dear K,

just no.

love,
flutter

Beck said...

No kidding. Our household rule is no friends of the opposite sex, period. Nothing good can come of them, ever.

Slow Panic said...

it's true. the male/female friendships are over after you get married. it just doesn't work.

The Sour Kraut said...

Funny you posted about this. We have recently struck up a friendship with a couple we've known casually for a number of years. We all get along well, but the other husband and I really hit it off. We often talk on the phone and email multiple times a day. I agree it can be a "slippery slope" as they say. It definitely IS different. I am always aware of how friendly I'm being. Don't want him to get the wrong idea, although I'm sure neither of us have anything other than good intentions. Still....

Jordan said...

You are right, sadly. The only time I felt okay was when it was a couple we'd known for many, many years before any of us had kids - then I was okay with the dad coming by with his daughter for an afternoon to play with my son and me. But even that we didn't do often at all...

GoteeMan said...

Yepper - I make a habit of NEVER being closer EVER to a woman than I am to her HUSBAND... Seen too many cases of really freaky shit coming out of stuff like that... I mean, what K is describing might work well to setup SWINGERS, but I don't think it really a good idea for a "normal" playdate type parent-kids friendship thingy...

J/

Fairly Odd Mother said...

Hmmmm. . .I agree partially but not completely. We have friends in the neighborhood--he stays home, she works. I see the father about once a week since our girls are all friends (he has two, as do I). We talk a bit during drop-off/ pick-up, and I've been swimming at their house with the kids when the wife is working. Once I left their house in my bathing suit and forgot my underwear in their bathroom---that would've looked iffy except they were my HUGE pregnancy undies.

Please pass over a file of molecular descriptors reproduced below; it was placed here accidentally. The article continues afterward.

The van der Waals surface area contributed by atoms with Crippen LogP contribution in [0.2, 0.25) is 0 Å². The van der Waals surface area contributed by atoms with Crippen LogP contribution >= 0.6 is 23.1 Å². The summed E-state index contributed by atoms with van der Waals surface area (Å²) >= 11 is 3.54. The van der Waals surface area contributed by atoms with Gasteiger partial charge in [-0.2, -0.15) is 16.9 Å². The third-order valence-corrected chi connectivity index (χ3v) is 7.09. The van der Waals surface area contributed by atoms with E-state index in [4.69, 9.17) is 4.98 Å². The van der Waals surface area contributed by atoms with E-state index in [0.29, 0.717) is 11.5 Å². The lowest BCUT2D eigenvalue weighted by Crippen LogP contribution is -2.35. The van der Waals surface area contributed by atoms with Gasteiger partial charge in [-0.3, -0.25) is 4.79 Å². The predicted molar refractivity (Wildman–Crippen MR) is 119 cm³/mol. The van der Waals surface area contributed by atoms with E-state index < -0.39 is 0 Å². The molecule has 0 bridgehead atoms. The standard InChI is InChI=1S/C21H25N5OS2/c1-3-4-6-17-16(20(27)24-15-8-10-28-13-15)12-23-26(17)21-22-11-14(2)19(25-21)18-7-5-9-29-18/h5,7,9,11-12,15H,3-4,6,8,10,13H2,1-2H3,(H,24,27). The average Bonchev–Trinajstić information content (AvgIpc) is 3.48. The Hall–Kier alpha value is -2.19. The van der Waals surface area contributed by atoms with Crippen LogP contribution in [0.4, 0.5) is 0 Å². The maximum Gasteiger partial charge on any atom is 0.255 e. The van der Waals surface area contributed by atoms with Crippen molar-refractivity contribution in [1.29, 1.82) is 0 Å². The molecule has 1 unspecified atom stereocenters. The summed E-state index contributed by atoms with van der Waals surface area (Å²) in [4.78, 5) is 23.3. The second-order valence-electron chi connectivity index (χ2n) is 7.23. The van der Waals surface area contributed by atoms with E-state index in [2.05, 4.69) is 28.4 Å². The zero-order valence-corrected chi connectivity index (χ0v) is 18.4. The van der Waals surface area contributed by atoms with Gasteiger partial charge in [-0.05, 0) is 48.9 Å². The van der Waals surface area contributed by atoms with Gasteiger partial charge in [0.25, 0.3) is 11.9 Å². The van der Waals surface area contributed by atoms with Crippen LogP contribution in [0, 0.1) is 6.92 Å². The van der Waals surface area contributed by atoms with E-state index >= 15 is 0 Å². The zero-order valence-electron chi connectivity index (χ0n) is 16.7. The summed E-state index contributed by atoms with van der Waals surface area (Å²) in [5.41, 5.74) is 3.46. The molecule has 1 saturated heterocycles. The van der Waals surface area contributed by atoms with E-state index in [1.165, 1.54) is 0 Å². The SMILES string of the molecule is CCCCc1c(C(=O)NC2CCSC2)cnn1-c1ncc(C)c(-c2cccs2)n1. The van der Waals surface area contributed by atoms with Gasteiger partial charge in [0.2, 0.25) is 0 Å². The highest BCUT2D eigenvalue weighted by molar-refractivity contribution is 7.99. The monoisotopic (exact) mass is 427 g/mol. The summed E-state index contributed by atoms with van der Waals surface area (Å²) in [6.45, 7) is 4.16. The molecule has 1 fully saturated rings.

Now, keep in mind, our meetings are always with the kids around. When he wants to do something on the weekend, he calls my husband. Or, we go over there as a couple. I would think it is REALLY weird for the two of us to go to lunch alone, or to get (really?) pedicures.

But, I also have guy friends that I've known for years that I'd hang out with alone. But, they passed a platonic test years ago.

yummysushipajamas said...

Disclaimer: It has long since been established by family, friends, coworkers, and complete strangers that my marriage is alien and likely impossible. We have been deemed the couple like no other... we actually like one another, genuinely trust one another, and I am that girl who honestly has nothing bad to say when the girls get together to kvetch about their men.

And so, knowing that I speak from the Land of Impossible Marriage, I say there's zero harm in it, unless the wife is bothered, which she probably is.

Helpful, no?

Jennifer, Le Binky Bitch said...

Yeah, that would be a little weird.

yummysushipajamas said...

And, in my opinion, the rules totally don't apply in terms of Liza and other same sex couples. I think all possible tension rises from the possibility of sexual transgression, so I think same sex couples are clear on this one. Maybe their issues would be a mommy being friends with another mommy, but I doubt it...

Queen of the Mayhem said...

I think that it might be asking for trouble....even if you mean it to be innocent!

Men are so clueless!

Dory said...

VERY Good Call. You are absolutely right. You do not want to even go there.

jakelliesmom said...

I met a couple at Jake's new school (I was flying solo that night). We all hit it off, the mom and I coordinated a play date, and at the next school function, it was the dad alone and us together. My beloved felt that the other dad was far too familiar with me.

He's also weird about moms who give him multiple cheek kisses upon greeting and goodbye.

By and large, he's not interested in couples' socializing for all of these reasons.

the mama bird diaries said...

Yeah, kind of awkward. I tend to agree with you. Hard to make new male friendships after you are married.

I have guy friends (but these friendships were formed before I got married).

And if the crappy show, "Cashmere Mafia" is any indication... you would definitely be considered a husband stealer.

Oh give me some slack. The writer's strike. I'm desperate for new programming.

Omaha Mama said...

I have to agree with you. I feel odd if I have a friendly, even somewhat flirtatious conversation with a man. It's just how it is when you're married. Or how it should be, I think.

It's cool that K is secure and trusts you. It's cool that you respect him and don't want to ruin that. You two are cute.